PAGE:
Caldwell, who lives in Virginia and left the Navy in 1995, is a member of the Oath Keepers, according to federal agents. The far-right anti-government militia group is one of several that recruits people with military and law enforcement experience. Two more veterans are named as Caldwell's co-conspirators: Jessica Marie Watkins and Donovan Ray Crowl.

Watkins, a 38-year-old from Ohio, is an Army veteran. Crowl is a former Marine corporal who worked on Huey helicopters.

The trio are among at least 32 alleged participants in the U.S. Capitol breach who served in the military. The number includes Ashli Babbitt, a 35-year-old Air Force veteran, who was shot and killed by law enforcement inside the Capitol, stopping her apparent attempt to reach the House of Representatives chamber. She was one of five who died in the riot.

Many of the rioters at the Capitol on Jan. 6, including Babbitt, believed that President Donald Trump won the 2020 election. There is no evidence to support the former president's claims of widespread voter fraud. Trump was impeached by members of the Democratic-led House for the second time in his presidency over his comments leading up to and after the Jan. 6 mob, but the Senate failed to get the necessary two-thirds majority to convict him, and voted to acquit Feb. 13.

Each of the military services is now facing an order to address extremist ideologies in the ranks. The Joint Chiefs have called the Capitol mob "a direct assault on the U.S. Congress, the Capitol building, and our Constitutional process."


I have been saying for weeks, if not months, that this is a cancer upon America. We are not stronger, we are weaker every day this is allowed to progress. At some point in time, something vital will finally succumb, and the country will not survive much longer. If you've watched a living person battle the disease and eventually lose, you know of what I speak.

But - instead of being the doctors and trying to work on a cure, Congress is instead that ignorant uncle that smuggles a dying cancer patient "one last cigarette" whilst they are in an oxygen tent, with predictable results.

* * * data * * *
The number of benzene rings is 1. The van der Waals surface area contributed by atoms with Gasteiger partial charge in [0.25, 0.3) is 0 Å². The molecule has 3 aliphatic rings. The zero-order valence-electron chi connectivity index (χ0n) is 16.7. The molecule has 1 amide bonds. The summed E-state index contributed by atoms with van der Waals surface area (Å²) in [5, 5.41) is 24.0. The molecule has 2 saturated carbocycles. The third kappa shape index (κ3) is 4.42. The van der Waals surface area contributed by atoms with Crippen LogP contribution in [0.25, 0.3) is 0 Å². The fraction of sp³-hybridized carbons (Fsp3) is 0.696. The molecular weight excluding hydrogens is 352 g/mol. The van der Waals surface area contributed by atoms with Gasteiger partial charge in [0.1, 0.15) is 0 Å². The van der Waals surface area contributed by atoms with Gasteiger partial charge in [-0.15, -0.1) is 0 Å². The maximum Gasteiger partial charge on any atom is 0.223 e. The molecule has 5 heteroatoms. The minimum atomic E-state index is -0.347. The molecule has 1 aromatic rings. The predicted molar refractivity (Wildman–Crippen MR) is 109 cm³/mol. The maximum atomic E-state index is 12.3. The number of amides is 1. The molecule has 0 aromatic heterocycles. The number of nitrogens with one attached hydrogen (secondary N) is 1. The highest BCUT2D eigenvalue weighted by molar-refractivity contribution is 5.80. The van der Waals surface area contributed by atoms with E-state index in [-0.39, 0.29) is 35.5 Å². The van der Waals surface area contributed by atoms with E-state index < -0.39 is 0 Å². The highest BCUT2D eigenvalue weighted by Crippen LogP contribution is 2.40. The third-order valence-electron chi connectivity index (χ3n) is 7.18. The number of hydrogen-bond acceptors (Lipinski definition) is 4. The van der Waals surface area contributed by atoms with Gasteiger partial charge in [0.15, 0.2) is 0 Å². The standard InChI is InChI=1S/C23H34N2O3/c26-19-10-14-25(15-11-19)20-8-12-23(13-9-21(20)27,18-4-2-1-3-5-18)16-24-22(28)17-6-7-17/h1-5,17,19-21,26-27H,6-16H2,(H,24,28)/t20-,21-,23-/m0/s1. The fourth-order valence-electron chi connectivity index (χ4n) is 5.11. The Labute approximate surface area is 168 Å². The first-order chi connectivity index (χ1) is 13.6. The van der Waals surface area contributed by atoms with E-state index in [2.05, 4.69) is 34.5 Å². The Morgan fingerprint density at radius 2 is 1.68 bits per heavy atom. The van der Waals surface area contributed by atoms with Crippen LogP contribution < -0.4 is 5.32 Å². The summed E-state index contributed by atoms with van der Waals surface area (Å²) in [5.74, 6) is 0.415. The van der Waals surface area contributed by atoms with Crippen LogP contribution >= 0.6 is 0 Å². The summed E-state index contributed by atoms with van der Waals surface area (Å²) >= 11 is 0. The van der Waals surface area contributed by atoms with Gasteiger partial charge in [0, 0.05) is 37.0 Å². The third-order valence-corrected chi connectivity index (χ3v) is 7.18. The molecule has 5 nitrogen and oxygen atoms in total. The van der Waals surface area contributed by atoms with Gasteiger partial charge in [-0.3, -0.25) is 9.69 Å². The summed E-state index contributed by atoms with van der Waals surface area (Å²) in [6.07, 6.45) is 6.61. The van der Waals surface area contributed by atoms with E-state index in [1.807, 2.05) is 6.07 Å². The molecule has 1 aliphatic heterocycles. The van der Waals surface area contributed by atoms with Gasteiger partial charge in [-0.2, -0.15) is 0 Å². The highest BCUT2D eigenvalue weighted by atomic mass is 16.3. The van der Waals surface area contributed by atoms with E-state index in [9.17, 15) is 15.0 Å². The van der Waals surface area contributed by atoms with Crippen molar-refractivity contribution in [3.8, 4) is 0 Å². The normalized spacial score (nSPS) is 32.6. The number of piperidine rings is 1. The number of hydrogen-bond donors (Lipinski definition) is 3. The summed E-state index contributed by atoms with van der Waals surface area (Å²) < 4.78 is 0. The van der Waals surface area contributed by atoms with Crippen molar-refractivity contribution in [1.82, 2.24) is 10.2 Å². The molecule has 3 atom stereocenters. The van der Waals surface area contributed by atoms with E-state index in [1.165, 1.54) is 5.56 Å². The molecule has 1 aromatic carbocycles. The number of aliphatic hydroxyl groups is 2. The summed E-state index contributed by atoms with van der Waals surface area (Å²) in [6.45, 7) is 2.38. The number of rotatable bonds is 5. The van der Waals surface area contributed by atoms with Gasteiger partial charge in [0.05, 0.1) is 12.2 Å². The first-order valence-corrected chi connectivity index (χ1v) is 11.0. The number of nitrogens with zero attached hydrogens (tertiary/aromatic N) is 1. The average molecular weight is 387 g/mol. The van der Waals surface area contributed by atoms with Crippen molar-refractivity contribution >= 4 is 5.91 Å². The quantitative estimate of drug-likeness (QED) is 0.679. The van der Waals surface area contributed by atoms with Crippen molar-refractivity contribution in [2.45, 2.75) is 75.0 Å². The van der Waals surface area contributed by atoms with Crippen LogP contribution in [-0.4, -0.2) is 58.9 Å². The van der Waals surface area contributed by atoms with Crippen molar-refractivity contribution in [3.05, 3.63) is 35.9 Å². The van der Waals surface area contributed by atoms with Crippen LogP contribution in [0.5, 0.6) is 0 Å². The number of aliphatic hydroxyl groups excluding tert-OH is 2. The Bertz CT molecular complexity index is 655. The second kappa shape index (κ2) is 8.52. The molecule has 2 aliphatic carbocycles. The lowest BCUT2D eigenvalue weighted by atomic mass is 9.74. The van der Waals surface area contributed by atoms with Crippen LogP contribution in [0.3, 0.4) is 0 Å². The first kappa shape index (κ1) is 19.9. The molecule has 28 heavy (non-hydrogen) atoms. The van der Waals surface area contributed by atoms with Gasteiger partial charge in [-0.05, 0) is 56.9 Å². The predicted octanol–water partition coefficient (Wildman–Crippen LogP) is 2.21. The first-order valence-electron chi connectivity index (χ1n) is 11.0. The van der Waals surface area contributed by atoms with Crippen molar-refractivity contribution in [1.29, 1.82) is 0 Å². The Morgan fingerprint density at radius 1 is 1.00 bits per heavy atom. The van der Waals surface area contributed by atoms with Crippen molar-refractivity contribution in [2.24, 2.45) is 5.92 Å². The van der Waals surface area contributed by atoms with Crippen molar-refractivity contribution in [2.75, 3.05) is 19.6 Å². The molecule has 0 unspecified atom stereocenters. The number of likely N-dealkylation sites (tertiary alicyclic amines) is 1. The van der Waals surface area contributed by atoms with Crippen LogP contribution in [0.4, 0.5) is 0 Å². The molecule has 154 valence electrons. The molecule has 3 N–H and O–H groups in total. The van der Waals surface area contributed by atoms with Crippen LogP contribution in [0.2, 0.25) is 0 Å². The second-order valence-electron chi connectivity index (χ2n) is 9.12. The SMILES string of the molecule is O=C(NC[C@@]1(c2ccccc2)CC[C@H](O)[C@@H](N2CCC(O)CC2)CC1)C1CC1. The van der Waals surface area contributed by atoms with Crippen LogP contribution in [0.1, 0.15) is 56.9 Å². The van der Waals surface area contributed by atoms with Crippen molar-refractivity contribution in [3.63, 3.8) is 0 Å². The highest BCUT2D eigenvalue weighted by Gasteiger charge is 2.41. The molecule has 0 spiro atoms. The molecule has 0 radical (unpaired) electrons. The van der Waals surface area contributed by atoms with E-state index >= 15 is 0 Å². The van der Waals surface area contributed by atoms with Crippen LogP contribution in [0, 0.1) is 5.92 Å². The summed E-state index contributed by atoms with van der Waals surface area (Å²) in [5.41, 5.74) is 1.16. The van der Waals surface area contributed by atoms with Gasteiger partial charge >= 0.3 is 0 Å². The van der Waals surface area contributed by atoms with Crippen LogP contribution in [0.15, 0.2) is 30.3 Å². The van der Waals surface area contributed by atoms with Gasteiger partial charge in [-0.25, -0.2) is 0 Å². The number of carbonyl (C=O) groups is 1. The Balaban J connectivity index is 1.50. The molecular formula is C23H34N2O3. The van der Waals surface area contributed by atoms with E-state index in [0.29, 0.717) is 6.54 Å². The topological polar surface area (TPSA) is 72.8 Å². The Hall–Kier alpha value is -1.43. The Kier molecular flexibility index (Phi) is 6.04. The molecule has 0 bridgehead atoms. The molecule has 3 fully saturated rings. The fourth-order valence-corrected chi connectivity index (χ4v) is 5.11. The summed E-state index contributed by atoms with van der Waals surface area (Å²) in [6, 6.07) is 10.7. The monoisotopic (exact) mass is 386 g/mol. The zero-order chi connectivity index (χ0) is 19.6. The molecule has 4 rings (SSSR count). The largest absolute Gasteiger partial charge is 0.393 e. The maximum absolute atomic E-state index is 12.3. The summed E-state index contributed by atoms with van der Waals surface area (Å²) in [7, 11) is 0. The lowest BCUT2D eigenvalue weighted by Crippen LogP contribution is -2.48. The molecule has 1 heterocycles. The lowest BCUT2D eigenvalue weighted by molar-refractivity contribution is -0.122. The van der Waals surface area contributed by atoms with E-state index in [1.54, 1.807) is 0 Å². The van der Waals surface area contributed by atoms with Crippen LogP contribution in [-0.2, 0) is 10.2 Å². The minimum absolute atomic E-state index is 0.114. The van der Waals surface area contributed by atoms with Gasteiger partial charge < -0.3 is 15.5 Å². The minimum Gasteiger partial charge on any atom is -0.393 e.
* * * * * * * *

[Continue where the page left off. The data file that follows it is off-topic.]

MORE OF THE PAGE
The recent acquittal means more than the former President and the GOP walking away scot-free; they have actually endorsed rioting and insurrection at the Capitol for future causes. It was unsuccessful this time, but since the perpetrators walked away without even a slap on the wrist, others will be emboldened to try again in the future.

Like all things touched by Mr. Trump - this is not going to end well. Whether it's the next election, or 50 years from now.


 

7 comments (Latest Comment: 02/16/2021 22:26:31 by BobR)
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Comment by wickedpam on 02/16/2021 14:53:55
Morning

Comment by livingonli on 02/16/2021 15:08:58
Good morning.

Comment by livingonli on 02/16/2021 15:09:28
How was your birthday, Mala?

Comment by Raine on 02/16/2021 15:27:57
The first lawsuit has been filed.
Former President Trump, his attorney Rudy Giuliani, the Proud Boys and Oath Keepers conspired to violate the 1871 Ku Klux Klan Act, which prohibits any actions designed to prevent Congress from carrying out its duties, when they incited the Jan. 6 riot at the Capitol, a new lawsuit from the chairman of the House Homeland Security Committee alleged.

(snip)

With the benefit of not having to prove criminal allegations beyond a reasonable doubt, the civil lawsuit, filed Tuesday in U.S. District Court in Washington, D.C., on behalf of Thompson in his personal capacity by the NAACP and civil rights law firm Cohen Milstein Sellers & Toll, sought unspecified compensatory and punitive damages. The lawsuit is suing Trump in his personal capacity, alleging that he acted outside the scope of his office when inciting the rioters.

The lawsuit alleged violations of the Ku Klux Klan Act, which was passed in 1871 in response to KKK violence and intimidation preventing members of Congress in the South during Reconstruction from carrying out their constitutional duties. The statute was intended specifically to protect against conspiracies, attorney Joe Sellers said.




Good Morning!

Comment by wickedpam on 02/16/2021 16:15:34
Quote by livingonli:
How was your birthday, Mala?


Good, mostly quiet with a costco run Oh and cake.

Comment by livingonli on 02/16/2021 20:29:40
Milo has been banned from Parler. Even his fellow Nazis hate him.

Comment by BobR on 02/16/2021 22:26:31
Quote by wickedpam:
Quote by livingonli:
How was your birthday, Mala?


Good, mostly quiet with a costco run Oh and cake.

Cake makes everything better!